Hard work and a Saturday job
Mairi Wilson (English Literature 2015) insists current students can learn from a work ethic that led to her dream job as a copywriter for an advertising agency. And she explains how a part-time job in a shoe shop helped, too.
"Sometimes it feels like ‘graduate’ and ‘employed’ are antonyms. Between newspapers, politicians, and far too many Buzzfeed articles, the world would have us believe the chances of gaining employment are the same as winning the lottery – perhaps less, as we can’t afford to buy a ticket without a job.
"It’s not true. What is true is that there are no guarantees and few hand-outs. But a good degree and even better work ethic will always stand in your favour. And I believe it’s good to hear that from someone who has taken the same path as you but is just a little further on in their journey.
"In my fourth year, I attended an event run by BAFTA Scotland and the University's Careers Service. It was a panel event designed to give an insight into the labyrinth of film and television careers. All the panelists had taken an unorthodox route to their career. I think this insight made coming out of university less scary for me – I may have had to work hard, but I knew that in the end I’d get to where I wanted to be.
"That's why I've decided to speak to current students at the Alumni Insights events. At a recent one, I noticed a similar revelation: few of the alumni speakers had gone straight from university to their ‘dream job’. So events like this spread the word about the variety of careers open to graduates. It’s important to me that we diversify the people we recruit into advertising. We’re trying to reflect and appeal to a multi-cultural and diverse world – so we need to reflect that in our teams.
"One piece of advice that I give to current students is to get a part-time job. They will learn far more from this than you would expect. It’s more than just a Saturday job: it’s about building confidence and resilience. And, in my case, the discount on shoes wasn’t to be sniffed at either.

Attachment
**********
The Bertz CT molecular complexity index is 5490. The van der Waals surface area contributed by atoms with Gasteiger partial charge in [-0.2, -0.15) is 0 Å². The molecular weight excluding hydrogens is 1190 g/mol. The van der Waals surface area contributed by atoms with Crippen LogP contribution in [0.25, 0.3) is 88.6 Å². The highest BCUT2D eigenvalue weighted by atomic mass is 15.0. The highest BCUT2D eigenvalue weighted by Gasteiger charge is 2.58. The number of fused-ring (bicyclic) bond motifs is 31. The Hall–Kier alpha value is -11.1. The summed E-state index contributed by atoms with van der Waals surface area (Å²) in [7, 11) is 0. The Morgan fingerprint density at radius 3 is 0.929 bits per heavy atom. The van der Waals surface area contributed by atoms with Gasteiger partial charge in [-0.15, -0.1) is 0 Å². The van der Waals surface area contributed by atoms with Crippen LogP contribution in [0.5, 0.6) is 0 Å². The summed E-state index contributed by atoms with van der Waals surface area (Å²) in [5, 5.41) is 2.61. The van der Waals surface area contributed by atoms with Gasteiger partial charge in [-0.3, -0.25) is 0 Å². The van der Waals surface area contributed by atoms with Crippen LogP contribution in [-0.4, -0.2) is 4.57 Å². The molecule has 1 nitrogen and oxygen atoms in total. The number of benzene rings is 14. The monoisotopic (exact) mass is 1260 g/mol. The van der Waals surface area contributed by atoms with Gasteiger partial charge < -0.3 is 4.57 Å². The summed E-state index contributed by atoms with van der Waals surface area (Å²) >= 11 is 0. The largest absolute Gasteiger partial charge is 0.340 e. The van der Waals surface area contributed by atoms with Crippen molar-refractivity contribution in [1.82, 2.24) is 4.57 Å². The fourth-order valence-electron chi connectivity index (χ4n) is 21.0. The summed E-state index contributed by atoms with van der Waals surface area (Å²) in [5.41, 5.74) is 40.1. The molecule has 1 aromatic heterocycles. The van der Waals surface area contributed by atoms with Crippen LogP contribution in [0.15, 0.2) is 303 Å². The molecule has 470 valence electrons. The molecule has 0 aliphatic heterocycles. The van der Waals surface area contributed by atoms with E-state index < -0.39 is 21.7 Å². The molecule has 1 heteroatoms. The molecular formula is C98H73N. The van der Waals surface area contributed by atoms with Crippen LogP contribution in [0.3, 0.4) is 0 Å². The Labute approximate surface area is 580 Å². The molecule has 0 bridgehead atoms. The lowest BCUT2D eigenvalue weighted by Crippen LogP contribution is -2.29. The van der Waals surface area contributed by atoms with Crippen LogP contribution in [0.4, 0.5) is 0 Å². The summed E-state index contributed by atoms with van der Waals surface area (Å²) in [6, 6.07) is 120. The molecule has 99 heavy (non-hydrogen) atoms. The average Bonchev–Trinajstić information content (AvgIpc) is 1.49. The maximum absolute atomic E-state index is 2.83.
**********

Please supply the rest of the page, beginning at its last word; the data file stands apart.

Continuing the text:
"Otherwise, I kept an eye out for opportunities I could squeeze in around my job. I helped out with a brilliant play called 'Goblin’s Story', where I ended up doing the makeup for the goblins. Surprisingly, it’s a skill I’ve used a couple of times now in my advertising job.
"I also entered the University's Lewis Edwards Memorial Prize for undergraduate writers, and was lucky enough to win it. That success gave me a little confidence boost to pursue my career as a writer.
"I would say the magical aspect of being at the University of Edinburgh is that you’re actually a student of the city. You’re scattered all over, with classes tucked into weird flats on Buccleuch Place, wonderful new-builds, and a good few architectural gems. Because there’s no ‘campus’ as such, Edinburgh itself becomes your university. And where is there a more inspiring, beautiful, and creative city than Edinburgh?
" And a degree from Edinburgh is proof you can work hard. It’s evidence of long hours, longer stints in the library, and at times, a long abstinence from a social life. But it pays off. I was raised to work hard, but Edinburgh made me take this and run with it. As such, I have a soft spot for Edinburgh students and will happily give them all the help they need.
"My final word to students at the events is always that few people will ever ask what grade you got, but everybody will ask what you learned. Know what your skills are."
The Alumni Insights events are only possible thanks to the generous support of our alumni who take part. If you are interested in participating in one of our events, please contact CJ Cochran, Alumni Manager: